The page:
Regatta has done something that few other ships have done. She squeezed behind the breakwater and dispatched her guests into St. Jean de Luz.
From my table here in the square “Place Louis XIV,” I am witness to a scene so lovely that it engages the aesthetic sensitivity of the soul.
Locals outnumber tourists; Spanish mixes with French. On the border between two countries, we are in the land of the Basques.
The square is encircled by plane trees (think sycamores) and cafes. Aproned waiters sashay between tables with trays of wine, beer, coffee and water.
A church bell rings, a boy rides his bike, white-haired ladies sit on a bench, one clutching the leash of her white miniature poodle, the pooch’s hair matching hers.
An obese man in a wheelchair sits at a table with friends. Tanned and with bushy white brows, he sips a beer while talking and gently gesturing with his hands. The sun illuminates his kind face; his friendly demeanor infects those nearby. Apparently he is well known in the village, as many people stop to talk to him. Standing, they bend, supporting their bodies with hands on their thighs. The heavy man listens, then speaks, gesturing carefully so as to not to spill the beer that his wife allows him. I say this because it appears that she is his caretaker. The blue bathrobe he is wearing and a flotation device tied to his wheelchair suggests they’ve just come from a therapeutic swim. A good heart gone bad?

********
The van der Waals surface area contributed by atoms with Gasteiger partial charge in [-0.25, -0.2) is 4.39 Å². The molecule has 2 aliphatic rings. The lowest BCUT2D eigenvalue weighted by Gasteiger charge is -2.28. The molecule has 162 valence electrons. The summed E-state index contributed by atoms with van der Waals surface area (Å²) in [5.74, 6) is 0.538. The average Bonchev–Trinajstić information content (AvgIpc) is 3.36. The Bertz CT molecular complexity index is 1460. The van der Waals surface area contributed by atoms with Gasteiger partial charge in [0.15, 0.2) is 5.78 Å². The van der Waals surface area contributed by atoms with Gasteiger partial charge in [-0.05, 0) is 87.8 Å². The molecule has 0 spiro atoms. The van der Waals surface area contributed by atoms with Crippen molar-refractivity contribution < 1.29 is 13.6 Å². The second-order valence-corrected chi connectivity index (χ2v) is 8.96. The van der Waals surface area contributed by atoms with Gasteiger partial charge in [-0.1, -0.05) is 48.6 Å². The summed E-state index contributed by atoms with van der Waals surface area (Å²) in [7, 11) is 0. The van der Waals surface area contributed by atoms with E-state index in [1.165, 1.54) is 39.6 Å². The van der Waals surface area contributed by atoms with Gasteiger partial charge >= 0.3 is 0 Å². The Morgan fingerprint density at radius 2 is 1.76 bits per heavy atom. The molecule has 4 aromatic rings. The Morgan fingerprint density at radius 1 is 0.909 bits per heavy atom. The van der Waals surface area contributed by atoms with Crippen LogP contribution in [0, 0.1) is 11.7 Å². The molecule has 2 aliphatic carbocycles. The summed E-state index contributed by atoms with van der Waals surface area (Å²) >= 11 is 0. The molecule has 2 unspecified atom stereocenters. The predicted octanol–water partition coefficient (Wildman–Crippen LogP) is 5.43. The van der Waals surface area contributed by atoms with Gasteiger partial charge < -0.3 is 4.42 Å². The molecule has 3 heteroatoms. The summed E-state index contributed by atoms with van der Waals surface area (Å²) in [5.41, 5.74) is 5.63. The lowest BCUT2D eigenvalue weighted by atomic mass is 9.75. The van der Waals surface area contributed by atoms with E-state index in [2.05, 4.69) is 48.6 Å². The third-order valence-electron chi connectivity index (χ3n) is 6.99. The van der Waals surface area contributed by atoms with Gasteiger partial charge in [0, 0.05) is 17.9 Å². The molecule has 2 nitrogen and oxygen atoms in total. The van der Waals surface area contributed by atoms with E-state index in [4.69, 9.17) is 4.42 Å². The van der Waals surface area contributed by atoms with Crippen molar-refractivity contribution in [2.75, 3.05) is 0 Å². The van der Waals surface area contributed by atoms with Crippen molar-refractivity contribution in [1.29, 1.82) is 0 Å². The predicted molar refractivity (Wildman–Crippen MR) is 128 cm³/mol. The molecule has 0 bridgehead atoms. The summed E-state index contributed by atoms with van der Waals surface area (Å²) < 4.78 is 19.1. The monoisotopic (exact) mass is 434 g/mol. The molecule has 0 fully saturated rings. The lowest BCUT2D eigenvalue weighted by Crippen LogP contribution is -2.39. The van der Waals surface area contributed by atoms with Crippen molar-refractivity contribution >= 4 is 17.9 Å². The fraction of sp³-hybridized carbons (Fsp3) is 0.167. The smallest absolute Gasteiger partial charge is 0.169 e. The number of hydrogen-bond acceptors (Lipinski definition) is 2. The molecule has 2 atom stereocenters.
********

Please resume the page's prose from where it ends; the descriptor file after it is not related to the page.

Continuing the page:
The pleasant scene is disturbed by a boy who crashes to the pavement while running. He screams; his mother comes to the rescue. The church bells chime again. An hour has passed with no consequence.
If I cupped my hands, I could scoop up a handful of the sunlight filtering through the plane trees and stick it in my pocket. To capture the light’s tangible texture on canvas, artists poise at their easels. I too try to make the afternoon indelible.
Time has little relevance here, except for 7:30 p.m. I half think of missing the last tender. Would that be so bad?